While investments may be the fun bit for some, it seems mote and more advisers are outsourcing fund selection. We hosted a roundtable at our offices last week, attended by a group of high-powered discretionary fund managers and chief investment officers, and there was a definite consensus that the move to outsourcing has gathered pace.
Our latest survey suggests that outsourcing accounts for roughly one-third of advised assets but that the use of DFMs for bespoke portfolios is on the decline, as advisers increase their use of model portfolios. Just over a quarter of advisers tell us they are using third-party model portfolios, with the vast majority of these assets run on a discretionary basis.
There is a common fear among advisers that in deciding to outsource they will be cut out of the equation. After all, if they are using a platform to hold the assets and a DFM to run the money, how do they justify their own fee when delivering an itemised bill to the end customer?
The group of CIOs and DFMs we spoke to played down this concern. For them, the adviser squarely owns the relationship with the client.
Perhaps a more pressing threat is the lower-cost discretionary solutions offered direct?
Many of the advisers we speak to feel that fund selection distracts from other aspects of the advice process. Others argue that, with sufficient scale, they can and should operate in-house fund selection. Smaller firms building bespoke solutions believe they would find it hard to justify their worth if they were not picking funds.
Focus on income
We also talked about retirement at the roundtable event, looking at the focus on income as opposed to capital appreciation. The DFMs around the table deal with some well-heeled clients – that is certain – but, nonetheless, they did lament dips in income causing a stir. Indeed, they only hear from clients when income falls below expected levels.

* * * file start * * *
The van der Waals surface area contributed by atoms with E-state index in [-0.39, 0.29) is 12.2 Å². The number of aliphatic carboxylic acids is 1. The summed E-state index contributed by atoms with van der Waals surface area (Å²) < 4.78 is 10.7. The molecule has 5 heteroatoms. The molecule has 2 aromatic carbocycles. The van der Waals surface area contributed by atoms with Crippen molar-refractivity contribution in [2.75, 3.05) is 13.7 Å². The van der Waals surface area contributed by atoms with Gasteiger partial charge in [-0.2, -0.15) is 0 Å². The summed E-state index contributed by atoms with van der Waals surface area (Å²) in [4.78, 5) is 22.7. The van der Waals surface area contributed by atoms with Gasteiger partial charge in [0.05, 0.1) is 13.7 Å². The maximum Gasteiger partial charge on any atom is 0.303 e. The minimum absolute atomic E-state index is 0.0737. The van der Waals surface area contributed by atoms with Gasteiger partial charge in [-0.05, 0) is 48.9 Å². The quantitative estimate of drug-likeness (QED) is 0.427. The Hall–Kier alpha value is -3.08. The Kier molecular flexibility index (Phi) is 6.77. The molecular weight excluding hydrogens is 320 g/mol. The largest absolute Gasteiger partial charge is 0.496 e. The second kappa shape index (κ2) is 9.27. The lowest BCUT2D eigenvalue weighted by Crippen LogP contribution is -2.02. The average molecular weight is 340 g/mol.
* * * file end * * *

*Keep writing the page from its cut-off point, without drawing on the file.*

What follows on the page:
“They never look at the capital appreciation; they only notice a drop in income,” one told us. The view around the table was that there is a need for education on total return investing.
Meanwhile, some advice for fund groups and platforms. First to fund groups: donuts can go a long way! There is a feeling that advisers are feeling a bit lonely and that fund groups that send sales reps out in the field will benefit. It seems the adviser community is seeing a whole lot less of them these days.
And for platforms: please sort out drawing income. Advisers want discretionary assets held on-platform but fund selection is limited and, more importantly, most platforms sweep income back into the portfolio and reinvest it.
It is very hard to deliver income on an ongoing basis on- platform and this is a deal killer for retirees in discretionary portfolios.
If you would like to get more detail on trends in fund distribution, respond to our latest survey to get a summary of results. You can do so here: http://bit.ly/1OCf92z
Meanwhile, sign up to attend our annual conference, which is taking place on 1 October. Details can be found at conferences.platforum.co.uk/2015
Heather Hopkins is research director at Platforum.